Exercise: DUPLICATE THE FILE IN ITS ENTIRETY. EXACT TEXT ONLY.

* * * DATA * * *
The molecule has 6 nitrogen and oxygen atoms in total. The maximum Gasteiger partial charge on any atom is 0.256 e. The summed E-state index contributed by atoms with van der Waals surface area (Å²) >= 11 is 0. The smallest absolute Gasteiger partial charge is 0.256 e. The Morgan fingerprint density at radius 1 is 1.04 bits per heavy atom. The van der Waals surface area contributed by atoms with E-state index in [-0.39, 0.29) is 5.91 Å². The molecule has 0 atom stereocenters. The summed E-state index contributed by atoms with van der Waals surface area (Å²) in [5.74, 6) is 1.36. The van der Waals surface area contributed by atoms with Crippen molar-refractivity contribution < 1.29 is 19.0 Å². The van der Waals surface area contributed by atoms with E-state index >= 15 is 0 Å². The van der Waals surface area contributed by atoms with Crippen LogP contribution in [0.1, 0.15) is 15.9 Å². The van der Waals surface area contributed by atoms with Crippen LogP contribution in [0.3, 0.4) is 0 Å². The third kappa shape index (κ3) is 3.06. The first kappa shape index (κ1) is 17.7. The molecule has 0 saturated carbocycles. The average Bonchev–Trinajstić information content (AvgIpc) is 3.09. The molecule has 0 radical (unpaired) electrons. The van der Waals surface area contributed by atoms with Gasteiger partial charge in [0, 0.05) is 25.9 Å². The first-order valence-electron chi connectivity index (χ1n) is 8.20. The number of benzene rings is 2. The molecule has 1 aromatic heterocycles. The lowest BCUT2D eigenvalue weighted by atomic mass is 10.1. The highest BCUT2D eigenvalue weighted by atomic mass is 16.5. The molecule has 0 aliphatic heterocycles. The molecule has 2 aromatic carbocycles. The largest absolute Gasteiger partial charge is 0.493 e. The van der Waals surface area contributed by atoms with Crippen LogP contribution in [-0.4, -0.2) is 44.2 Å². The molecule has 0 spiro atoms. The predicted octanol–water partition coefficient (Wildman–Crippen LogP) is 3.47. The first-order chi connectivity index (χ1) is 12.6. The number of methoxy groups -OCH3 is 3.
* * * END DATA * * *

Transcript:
The molecule has 6 nitrogen and oxygen atoms in total. The maximum Gasteiger partial charge on any atom is 0.256 e. The summed E-state index contributed by atoms with van der Waals surface area (Å²) >= 11 is 0. The smallest absolute Gasteiger partial charge is 0.256 e. The Morgan fingerprint density at radius 1 is 1.04 bits per heavy atom. The van der Waals surface area contributed by atoms with E-state index in [-0.39, 0.29) is 5.91 Å². The molecule has 0 atom stereocenters. The summed E-state index contributed by atoms with van der Waals surface area (Å²) in [5.74, 6) is 1.36. The van der Waals surface area contributed by atoms with Crippen molar-refractivity contribution < 1.29 is 19.0 Å². The van der Waals surface area contributed by atoms with E-state index >= 15 is 0 Å². The van der Waals surface area contributed by atoms with Crippen LogP contribution in [0.1, 0.15) is 15.9 Å². The van der Waals surface area contributed by atoms with Crippen LogP contribution in [0.3, 0.4) is 0 Å². The third kappa shape index (κ3) is 3.06. The first kappa shape index (κ1) is 17.7. The molecule has 0 saturated carbocycles. The average Bonchev–Trinajstić information content (AvgIpc) is 3.09. The molecule has 0 radical (unpaired) electrons. The van der Waals surface area contributed by atoms with Gasteiger partial charge in [0, 0.05) is 25.9 Å². The first-order valence-electron chi connectivity index (χ1n) is 8.20. The number of benzene rings is 2. The molecule has 1 aromatic heterocycles. The lowest BCUT2D eigenvalue weighted by atomic mass is 10.1. The highest BCUT2D eigenvalue weighted by atomic mass is 16.5. The molecule has 0 aliphatic heterocycles. The molecule has 2 aromatic carbocycles. The largest absolute Gasteiger partial charge is 0.493 e. The van der Waals surface area contributed by atoms with Crippen LogP contribution in [-0.4, -0.2) is 44.2 Å². The molecule has 0 spiro atoms. The predicted octanol–water partition coefficient (Wildman–Crippen LogP) is 3.47. The first-order chi connectivity index (χ1) is 12.6. The number of methoxy groups -OCH3 is 3.